“I AM the university”

During time at the School of Business and Economics at Wilfrid Laurier University (1992-1994), completed my doctorate and started to develop the post-doctoral research. Was there on a series of year by year, limited-term engagements. When it came to renewal for the third year, should have better appreciated my position, and that of professors generally.

Many (most?) professors initially feel that they control their own world, and that the university, at its core, is the professoriat. After all, there is a peer-based acceptance process, both in terms of intial enagements and tenure. The principle of “collegiality” is dominant, and most often determinative. If peers don’t want, one’s future is limited.

Had been moved from one office to the other between year one and year two. Got busy and didn’t unpack. Weeks went by, then months. Piles of boxes in my office, with the only ones opened being the only ones immediately needed.

Cleaners couldn’t take it anymore. Said it was a workplace hazard. Who knew when a box and broom might interact. Person from central administration came to see me.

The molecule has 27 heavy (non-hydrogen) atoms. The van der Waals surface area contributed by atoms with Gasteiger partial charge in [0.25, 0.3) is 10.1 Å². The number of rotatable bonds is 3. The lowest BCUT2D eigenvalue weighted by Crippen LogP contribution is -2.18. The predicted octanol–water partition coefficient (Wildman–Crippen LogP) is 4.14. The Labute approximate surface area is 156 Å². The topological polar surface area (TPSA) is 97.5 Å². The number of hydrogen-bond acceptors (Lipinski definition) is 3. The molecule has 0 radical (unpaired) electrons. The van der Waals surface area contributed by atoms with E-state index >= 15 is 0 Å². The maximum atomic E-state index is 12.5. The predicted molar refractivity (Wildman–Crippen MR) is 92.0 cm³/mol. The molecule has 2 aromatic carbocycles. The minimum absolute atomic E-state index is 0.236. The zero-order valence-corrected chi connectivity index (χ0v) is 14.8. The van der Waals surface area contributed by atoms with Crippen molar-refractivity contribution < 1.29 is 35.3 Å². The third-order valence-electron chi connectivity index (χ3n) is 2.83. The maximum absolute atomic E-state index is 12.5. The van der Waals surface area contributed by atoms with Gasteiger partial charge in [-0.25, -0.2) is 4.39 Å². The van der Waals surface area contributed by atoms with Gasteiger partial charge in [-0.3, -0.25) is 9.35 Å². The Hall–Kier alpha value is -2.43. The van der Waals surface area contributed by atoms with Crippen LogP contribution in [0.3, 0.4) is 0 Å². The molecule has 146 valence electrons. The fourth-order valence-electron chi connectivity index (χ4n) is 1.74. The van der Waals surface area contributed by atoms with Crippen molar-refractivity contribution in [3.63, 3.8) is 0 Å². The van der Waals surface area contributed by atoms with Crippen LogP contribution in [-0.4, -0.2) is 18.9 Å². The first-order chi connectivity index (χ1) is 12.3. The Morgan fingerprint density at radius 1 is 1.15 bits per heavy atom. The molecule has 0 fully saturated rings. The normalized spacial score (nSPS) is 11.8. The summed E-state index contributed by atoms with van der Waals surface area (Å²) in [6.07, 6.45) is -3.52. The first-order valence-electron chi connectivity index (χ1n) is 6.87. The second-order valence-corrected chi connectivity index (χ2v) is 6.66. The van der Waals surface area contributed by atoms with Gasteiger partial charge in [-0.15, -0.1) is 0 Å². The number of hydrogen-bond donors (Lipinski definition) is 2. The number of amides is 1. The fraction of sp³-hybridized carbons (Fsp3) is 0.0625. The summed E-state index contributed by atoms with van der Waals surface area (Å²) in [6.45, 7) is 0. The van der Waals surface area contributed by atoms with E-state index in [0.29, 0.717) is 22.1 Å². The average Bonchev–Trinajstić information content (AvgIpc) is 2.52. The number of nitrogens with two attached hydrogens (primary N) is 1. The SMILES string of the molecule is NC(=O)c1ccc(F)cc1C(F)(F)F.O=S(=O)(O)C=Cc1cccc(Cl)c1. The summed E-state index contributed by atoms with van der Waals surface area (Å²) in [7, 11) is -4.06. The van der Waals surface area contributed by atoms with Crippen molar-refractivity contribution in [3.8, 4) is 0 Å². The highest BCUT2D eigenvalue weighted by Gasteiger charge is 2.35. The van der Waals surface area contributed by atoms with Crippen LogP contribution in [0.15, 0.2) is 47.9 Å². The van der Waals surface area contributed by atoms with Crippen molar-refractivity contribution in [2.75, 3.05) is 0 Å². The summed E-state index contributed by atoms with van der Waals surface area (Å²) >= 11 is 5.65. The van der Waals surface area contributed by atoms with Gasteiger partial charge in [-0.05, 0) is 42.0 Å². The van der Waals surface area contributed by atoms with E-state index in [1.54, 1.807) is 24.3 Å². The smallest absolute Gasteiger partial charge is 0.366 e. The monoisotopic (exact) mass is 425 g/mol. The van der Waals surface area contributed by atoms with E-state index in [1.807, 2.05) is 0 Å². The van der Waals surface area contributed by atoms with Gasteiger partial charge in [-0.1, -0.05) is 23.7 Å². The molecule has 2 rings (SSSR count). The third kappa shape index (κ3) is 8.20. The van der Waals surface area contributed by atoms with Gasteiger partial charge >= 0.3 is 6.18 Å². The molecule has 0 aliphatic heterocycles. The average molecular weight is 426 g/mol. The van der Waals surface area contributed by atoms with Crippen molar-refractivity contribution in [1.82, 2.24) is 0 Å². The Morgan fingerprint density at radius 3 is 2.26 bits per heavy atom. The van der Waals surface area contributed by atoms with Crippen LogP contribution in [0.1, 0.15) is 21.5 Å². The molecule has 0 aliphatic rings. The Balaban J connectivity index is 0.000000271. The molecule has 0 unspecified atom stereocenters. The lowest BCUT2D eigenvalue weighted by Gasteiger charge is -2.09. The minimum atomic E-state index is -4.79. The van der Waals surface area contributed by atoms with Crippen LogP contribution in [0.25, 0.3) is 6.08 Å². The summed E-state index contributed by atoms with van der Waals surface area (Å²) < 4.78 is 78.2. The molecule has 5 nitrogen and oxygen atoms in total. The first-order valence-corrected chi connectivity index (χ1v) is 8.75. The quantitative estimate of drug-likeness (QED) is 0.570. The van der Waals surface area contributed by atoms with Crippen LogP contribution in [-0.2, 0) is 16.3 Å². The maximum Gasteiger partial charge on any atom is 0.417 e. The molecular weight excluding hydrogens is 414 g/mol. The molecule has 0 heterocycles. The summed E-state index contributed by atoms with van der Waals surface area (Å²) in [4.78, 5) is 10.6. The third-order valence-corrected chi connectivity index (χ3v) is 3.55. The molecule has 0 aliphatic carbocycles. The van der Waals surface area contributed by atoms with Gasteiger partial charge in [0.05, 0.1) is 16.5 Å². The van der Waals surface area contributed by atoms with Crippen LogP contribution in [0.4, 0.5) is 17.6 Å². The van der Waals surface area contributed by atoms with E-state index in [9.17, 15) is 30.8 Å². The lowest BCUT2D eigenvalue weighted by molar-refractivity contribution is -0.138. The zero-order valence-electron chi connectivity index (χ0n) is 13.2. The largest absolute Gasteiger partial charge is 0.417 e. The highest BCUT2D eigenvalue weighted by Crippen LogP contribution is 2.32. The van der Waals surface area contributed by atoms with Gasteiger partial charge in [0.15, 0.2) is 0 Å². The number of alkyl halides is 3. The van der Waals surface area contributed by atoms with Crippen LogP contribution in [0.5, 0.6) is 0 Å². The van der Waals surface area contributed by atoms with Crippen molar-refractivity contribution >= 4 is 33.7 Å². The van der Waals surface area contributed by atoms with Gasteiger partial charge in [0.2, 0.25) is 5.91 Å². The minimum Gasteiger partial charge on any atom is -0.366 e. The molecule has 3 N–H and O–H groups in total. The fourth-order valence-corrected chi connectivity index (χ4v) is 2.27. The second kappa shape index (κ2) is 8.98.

How dare I be bothered by this. After all, I am the one with the doctorate. I am the one who is pivotal to everything at the university. Why so many professors aspired to administrative positions–well, I just don’t know. All I know is that I am the centre of everything.

She talked for awhile, simply doing her job. Either the boxes are unpacked or…well, there is no “or”.

“Who do you work for?” he asked.

“The university,” she replied.

“I AM the university!” he bellowed.

Yes, yes, so very pivotal. And when the contract came up for renewal…

About brucelarochelle

This entry was posted in Academic History, Community of Scholars, Kitchener-Waterloo Reflections. Bookmark the permalink.

1 Response to “I AM the university”

  1. On July 23, 2012, Neil Remington Abramson commented as follows (e-mail correspondence reproduced with permission):

    I learned this lesson almost immediately upon arrival at SFU, 20 years ago. I had been taught to be a case teacher at Western, and cases were designed to be taught in 1.5 hours, which was class length there. I discovered my classes at SFU were 3 hours. once a week, and immediately applied for two 1.5 classes per week. I was informed that at SFU you could only book by the hour and not half hour so I could have a 2 and a 1 hour class. Scheduling was more important than pedagogy. So I have run 3 hour classes since (3.5 for MBA).

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